- Best friend turns on 'good old boy' accused lottery scammer
- How major US stock market indexes fared on Thursday
- The Latest: Judge to rule later on Trump University case
- Emotional Chinese win world pairs figure skating gold
- Manchester City Women into Champions League semi-finals
- Rapper ‘Big Flock’ Given Federal Prison Sentence For Gun, Drug Charges
- ACMs Announce Even More Performers, Presenters And Collaborations
- Police Release Sketch Of Sexual Assault Suspect
- Community Remembers 19-Year-Old Design Student Lost To Gun Violence
- Anti-Transgender Bus Sparks Protests As It Visits US Cities
More from Business
WASHINGTON (AP) — Shares of Signet Jewelers fell sharply Tuesday after a report of widespread sexual harassment and discrimination at a subsidiary.
The Washington Post first reported the allegations Monday, based on newly released class-action arbitration filings.
According to the report, Sterling Jewelers discriminated against female employees, paying them less than their male counterparts for the same work and promoting them less frequently. About 250 female employees also testified in the arbitration filings that male managers and executives engaged in rampant sexual harassment for years.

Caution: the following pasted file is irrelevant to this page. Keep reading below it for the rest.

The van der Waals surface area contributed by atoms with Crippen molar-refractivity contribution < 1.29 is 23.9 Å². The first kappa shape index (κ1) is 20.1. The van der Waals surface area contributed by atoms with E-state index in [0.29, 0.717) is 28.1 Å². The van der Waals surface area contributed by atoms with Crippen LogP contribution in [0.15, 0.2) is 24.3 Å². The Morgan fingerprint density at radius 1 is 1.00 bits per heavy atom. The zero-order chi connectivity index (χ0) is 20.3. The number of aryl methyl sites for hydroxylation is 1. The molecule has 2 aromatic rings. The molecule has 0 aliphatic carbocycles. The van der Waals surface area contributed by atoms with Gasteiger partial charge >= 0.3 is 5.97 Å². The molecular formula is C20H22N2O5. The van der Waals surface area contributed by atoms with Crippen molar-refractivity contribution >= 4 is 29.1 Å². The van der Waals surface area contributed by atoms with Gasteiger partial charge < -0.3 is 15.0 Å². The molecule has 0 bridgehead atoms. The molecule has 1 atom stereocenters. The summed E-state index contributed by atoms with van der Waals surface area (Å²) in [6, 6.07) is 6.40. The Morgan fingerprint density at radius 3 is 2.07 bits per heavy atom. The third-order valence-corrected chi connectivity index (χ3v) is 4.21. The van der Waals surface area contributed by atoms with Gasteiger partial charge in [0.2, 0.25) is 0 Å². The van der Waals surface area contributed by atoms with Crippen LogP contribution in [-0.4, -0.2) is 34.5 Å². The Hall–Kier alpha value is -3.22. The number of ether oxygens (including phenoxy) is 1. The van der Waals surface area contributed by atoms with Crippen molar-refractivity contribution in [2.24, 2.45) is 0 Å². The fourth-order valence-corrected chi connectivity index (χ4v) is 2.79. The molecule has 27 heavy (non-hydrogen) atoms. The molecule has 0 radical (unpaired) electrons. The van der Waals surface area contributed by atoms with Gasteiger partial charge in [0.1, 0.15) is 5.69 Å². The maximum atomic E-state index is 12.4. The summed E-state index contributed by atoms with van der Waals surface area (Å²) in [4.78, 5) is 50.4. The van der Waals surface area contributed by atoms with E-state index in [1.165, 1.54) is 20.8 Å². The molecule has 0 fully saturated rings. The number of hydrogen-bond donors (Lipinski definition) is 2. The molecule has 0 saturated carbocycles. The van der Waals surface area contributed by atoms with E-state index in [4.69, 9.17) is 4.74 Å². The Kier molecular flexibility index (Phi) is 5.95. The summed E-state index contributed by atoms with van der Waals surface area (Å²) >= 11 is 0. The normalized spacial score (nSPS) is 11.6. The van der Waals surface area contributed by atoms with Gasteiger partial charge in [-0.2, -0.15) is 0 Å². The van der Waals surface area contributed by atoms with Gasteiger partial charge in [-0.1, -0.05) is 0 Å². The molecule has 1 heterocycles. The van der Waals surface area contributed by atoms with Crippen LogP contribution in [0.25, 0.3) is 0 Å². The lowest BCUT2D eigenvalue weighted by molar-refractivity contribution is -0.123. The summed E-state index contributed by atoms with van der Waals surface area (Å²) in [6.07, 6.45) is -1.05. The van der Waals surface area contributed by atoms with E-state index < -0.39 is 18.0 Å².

Sterling, based in Akron, Ohio, denied the allegations Tuesday and called media reports "distorted and inaccurate."
Kalpana Kotagal, a lawyer for the female employees, said it is a pay and promotion discrimination case. The women's testimony of sexual harassment by male superiors shows that there was an open and intentionally hostile culture toward female employees at Sterling and its subsidiaries, she said.
A private arbitrator ruled that about 69,000 current and former female sales associates of mall jewelry stores Kay and Jared, which are owned by Sterling, can sue for discrimination and back wages.
Lawyers for the women expect the case, originally brought in 2008, to go to trial this fall.
Shares of Signet fell $9.29, or almost 13 percent, to close at $63.59, a level not seen in four years.